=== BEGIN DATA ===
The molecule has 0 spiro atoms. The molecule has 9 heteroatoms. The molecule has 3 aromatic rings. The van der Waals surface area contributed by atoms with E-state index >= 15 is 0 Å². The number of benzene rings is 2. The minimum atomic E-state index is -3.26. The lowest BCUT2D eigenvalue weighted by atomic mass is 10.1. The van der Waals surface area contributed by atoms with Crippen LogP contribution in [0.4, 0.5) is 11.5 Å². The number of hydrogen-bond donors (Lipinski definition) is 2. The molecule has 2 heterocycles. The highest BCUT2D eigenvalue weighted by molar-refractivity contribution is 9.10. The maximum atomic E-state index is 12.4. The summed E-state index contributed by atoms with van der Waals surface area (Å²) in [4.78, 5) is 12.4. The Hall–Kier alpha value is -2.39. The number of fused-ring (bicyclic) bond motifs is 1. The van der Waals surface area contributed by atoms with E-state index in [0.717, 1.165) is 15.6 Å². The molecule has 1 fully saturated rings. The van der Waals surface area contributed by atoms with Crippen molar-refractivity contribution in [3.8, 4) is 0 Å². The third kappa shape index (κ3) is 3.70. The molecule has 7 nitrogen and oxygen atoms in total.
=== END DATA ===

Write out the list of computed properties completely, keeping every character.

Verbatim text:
The molecule has 0 spiro atoms. The molecule has 9 heteroatoms. The molecule has 3 aromatic rings. The van der Waals surface area contributed by atoms with E-state index >= 15 is 0 Å². The number of benzene rings is 2. The minimum atomic E-state index is -3.26. The lowest BCUT2D eigenvalue weighted by atomic mass is 10.1. The van der Waals surface area contributed by atoms with Crippen LogP contribution in [0.4, 0.5) is 11.5 Å². The number of hydrogen-bond donors (Lipinski definition) is 2. The molecule has 2 heterocycles. The highest BCUT2D eigenvalue weighted by molar-refractivity contribution is 9.10. The maximum atomic E-state index is 12.4. The summed E-state index contributed by atoms with van der Waals surface area (Å²) in [4.78, 5) is 12.4. The Hall–Kier alpha value is -2.39. The number of fused-ring (bicyclic) bond motifs is 1. The van der Waals surface area contributed by atoms with E-state index in [0.717, 1.165) is 15.6 Å². The molecule has 1 fully saturated rings. The van der Waals surface area contributed by atoms with Crippen molar-refractivity contribution in [3.8, 4) is 0 Å². The third kappa shape index (κ3) is 3.70. The molecule has 7 nitrogen and oxygen atoms in total.